Disclaimer: This post does not contain any mind-shattering revelations about race or ethnicity. In fact, in the end, this post is pretty inconclusive. But this is what is happening in our lives, and I would love to have some respectful input from others who are parenting children of a different skin color.
In our family, we have never focused much on the fact that Anna has brown skin. We readily acknowledge it, but we have never set out to point it out. We talk about colors and say that Anna's skin is brown and Abigail's skin is peach. But we also talk about Anna's brown eyes and Abigail's blue eyes, and the fact that both girls have pink lips and white teeth. It never really seemed to matter too much to Anna, and I really didn't want to push the idea of race on her before she was ready (although Abigail and I have talked about race quite a bit.)
Recently, though, Anna has been very excited when she sees other people who share her same skin tone. She is surprisingly accurate, too, pointing out people that are nearly the same skin tone as she is. "Look, Momma, she is brown like me!" Anna will exclaim, pointing at another little girl in line at W*lMart. She does not group herself with other Black children who are lighter in skin tone than she is- only those whose skin tone is within a shade or two of hers.
We then talk about all the nice things about person that she sees. Sometimes the person is a child, and we talk about her awesome braids or cool beads or fun clothes. Sometimes it is an adult, and we notice other things, like their purse or hat or the fact that they have such a nice smile. Sometimes we do point out things that aren't nice (one time we watched a little girl Anna's age throw a fit and kick her mother. That went into the NOT NICE category.) Her awareness has opened a door for us to begin to talk about race in the most elementary ways with her.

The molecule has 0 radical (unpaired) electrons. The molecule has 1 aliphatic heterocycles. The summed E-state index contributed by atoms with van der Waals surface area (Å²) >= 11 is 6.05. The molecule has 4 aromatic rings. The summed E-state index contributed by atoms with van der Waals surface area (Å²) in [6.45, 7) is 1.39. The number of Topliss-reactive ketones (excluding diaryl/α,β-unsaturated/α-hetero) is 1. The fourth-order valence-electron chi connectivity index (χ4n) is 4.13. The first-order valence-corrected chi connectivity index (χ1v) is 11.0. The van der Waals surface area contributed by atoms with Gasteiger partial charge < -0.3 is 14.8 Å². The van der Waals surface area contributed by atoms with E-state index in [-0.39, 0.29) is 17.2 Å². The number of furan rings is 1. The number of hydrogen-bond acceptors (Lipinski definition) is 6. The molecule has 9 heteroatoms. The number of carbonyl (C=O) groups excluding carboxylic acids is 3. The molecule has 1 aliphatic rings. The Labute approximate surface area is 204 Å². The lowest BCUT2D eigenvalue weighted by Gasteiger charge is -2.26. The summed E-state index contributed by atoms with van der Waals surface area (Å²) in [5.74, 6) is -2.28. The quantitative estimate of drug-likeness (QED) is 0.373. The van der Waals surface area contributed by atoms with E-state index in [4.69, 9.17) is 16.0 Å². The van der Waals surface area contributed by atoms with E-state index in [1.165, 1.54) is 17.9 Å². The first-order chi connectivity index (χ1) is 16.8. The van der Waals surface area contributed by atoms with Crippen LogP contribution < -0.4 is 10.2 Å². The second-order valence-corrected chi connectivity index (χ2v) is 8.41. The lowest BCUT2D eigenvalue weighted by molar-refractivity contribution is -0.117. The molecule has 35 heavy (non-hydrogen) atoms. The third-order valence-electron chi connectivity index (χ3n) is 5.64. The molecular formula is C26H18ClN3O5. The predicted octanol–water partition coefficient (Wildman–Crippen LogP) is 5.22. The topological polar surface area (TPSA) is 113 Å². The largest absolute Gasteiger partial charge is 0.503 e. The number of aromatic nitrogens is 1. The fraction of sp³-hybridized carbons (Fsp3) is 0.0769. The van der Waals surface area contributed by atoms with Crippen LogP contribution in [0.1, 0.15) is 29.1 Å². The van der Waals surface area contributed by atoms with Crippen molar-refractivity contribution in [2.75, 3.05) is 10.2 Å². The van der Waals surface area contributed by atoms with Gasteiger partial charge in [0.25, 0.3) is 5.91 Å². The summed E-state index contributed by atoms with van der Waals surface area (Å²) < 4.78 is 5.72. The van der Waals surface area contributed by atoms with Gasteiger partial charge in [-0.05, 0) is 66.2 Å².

I am very sensitive to the way Anna is developing her ideas of race and her self-identity as a girl with brown skin whose family has peach skin. I want to help her create a healthy view of herself- one that is not limited or defined by the color of her skin, but also acknowledges and embraces her beauty as a Black child. I want her to be able to have a positive view that the color of her skin makes her unique in our family, but does not make her alone, isolated, or different. I also want her to be able to freely self-identify as an Ethiopian just as much as she does as an American or African-American. At the same time, I want her to be able to embrace the values and cultural norms that make our family ours. I don't know how to do this, and to be honest, I don't know if anyone really knows how to do this- there are a lot of theories, but very little that is proven.
The other day we were at the salon getting Anna's hair braided. Abigail and I stick out like sore thumbs with our fair skin, but I love that place! I love that the ladies sit and talk and laugh and carry on- something that you don't really get in a typical "white" salon. I enjoy talking to all the ladies there, and I feel that there is mutual respect and friendliness between us.